Ever. Or, at least if you can help it. With online streaming and reading seeming like the popular option these days, the point of buying physical releases anymore is to put something you already know you like into your possession IMO. Even if it’s just the first couple episodes of a show, it’s much better to stream something as a sample than dive straight into the physical if you know it’s something you’ll enjoy. Otherwise, you end up with a bunch of strangers in your home taking space on your precious shelves, and that’s no way to do it.

Plus, unopened/unwatched/unread movies and books tend to pile up over time, much like your own anime backlog—you’ll definitely NOT want to throw money away at something you probably won’t get to for YEARS (trust me, it happens) when you could be spending it on stuff you enjoy now. Or, you know, groceries and stuff.

2. ONLY Buy What You Will Rewatch

Like all of these tips, this one sounds like a no-brainer. But trust me, it’s much harder to think in the long-term than it seems. I often find myself on a feel-good “high” after finishing an anime, whether I actually enjoyed the show or not. This leads me to inadvertently searching for the title in sales just so I can have a physical copy of my watch history on my shelves.

DON’T. DO. THIS. We buy DVDs so that we can one day rewatch them (and for books, reread them). If we never end up putting the disc in the player, we might as well have just thrown money down the river. So, next time you finish a show, wait a little while before deciding to pick it up. You may realize that, hey, it was a great show—but perhaps not something I plan on rewatching, let alone need a physical copy of.

1. ONLY Buy What Will Bring You Happiness

In other words, only buy what you truly love. This last tip pretty much sums up all the others, but can also be the hardest one to practice. Try this: Take a look at your own anime/manga collection right now. Skim each title with your eyes one by one. For each title, ask yourself, “Does owning this title bring me happiness?” We’re essentially applying basic Marie Kondo tips here, but with the added caveat that it must also be a title we plan to someday rewatch/reread (and trust me, it’s pretty damn hard to say you “love” something that you haven’t even seen yet).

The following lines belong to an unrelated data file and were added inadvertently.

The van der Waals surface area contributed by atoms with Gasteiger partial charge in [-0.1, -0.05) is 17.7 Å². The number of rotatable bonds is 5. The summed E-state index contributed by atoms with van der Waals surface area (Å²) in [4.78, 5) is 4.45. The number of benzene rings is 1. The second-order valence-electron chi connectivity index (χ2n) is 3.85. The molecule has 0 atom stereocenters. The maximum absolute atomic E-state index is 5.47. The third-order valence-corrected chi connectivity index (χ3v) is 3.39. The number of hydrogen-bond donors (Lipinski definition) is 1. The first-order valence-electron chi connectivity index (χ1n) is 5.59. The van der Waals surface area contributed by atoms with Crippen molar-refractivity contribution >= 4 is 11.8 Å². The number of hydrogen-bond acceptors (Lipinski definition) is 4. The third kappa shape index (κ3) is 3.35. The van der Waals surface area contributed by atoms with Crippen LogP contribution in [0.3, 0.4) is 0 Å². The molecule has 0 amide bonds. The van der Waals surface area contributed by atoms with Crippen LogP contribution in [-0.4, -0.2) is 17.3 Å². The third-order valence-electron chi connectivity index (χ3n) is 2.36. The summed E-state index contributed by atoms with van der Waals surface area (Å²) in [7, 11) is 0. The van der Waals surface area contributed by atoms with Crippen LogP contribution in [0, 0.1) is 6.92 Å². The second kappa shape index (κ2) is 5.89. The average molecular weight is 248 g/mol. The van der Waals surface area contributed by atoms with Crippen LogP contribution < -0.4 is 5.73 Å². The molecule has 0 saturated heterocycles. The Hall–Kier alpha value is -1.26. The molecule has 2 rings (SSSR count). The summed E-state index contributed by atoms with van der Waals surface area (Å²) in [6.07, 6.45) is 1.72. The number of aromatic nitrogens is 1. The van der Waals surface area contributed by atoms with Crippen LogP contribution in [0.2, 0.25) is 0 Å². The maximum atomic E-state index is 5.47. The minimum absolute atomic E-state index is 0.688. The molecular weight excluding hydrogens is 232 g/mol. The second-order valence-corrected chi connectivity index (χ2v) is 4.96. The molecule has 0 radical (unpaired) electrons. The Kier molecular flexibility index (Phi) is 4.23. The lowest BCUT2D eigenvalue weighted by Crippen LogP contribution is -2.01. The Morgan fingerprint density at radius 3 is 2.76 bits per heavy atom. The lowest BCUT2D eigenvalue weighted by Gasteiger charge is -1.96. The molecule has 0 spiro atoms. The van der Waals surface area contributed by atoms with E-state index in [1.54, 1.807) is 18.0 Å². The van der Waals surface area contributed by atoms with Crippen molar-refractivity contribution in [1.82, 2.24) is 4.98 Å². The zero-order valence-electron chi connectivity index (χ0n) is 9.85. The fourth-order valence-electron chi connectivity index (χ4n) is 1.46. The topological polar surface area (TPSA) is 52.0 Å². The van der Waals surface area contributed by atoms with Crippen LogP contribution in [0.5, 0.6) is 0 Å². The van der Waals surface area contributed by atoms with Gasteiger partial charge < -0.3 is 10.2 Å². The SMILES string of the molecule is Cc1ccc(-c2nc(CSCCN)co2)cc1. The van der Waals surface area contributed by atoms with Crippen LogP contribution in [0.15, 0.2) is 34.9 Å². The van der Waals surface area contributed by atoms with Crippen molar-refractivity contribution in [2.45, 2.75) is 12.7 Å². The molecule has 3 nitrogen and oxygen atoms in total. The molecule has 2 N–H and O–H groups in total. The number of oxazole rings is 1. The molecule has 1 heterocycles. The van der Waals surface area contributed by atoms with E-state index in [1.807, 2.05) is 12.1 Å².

So what do we do with the items we decide to take down from our shelves? Well, just unhaul them! Sell them to willing buyers, or perhaps give them to an interested friend. Remember, at this point, getting your money back is second to achieving happiness. We all want to make up for what we spent, but if it ends up taking you years to sell off that which you wish to unhaul, you might as well have left it on the shelf.

Whatever you decide, just remember going forward with any future purchases that you truly dig down and ask yourself, “Will this thing make me as happy as it should?” If not, consider that money saved on your part that you can now use toward something even nicer than that which you just passed up!


Well, I hope you came for the lecture but stayed for the life advice, cause if you follow all of these tips with your own collection, you can only expect it to continue bringing you happiness in the future. And hey, isn’t collecting because it makes one happy what this whole thing’s all about?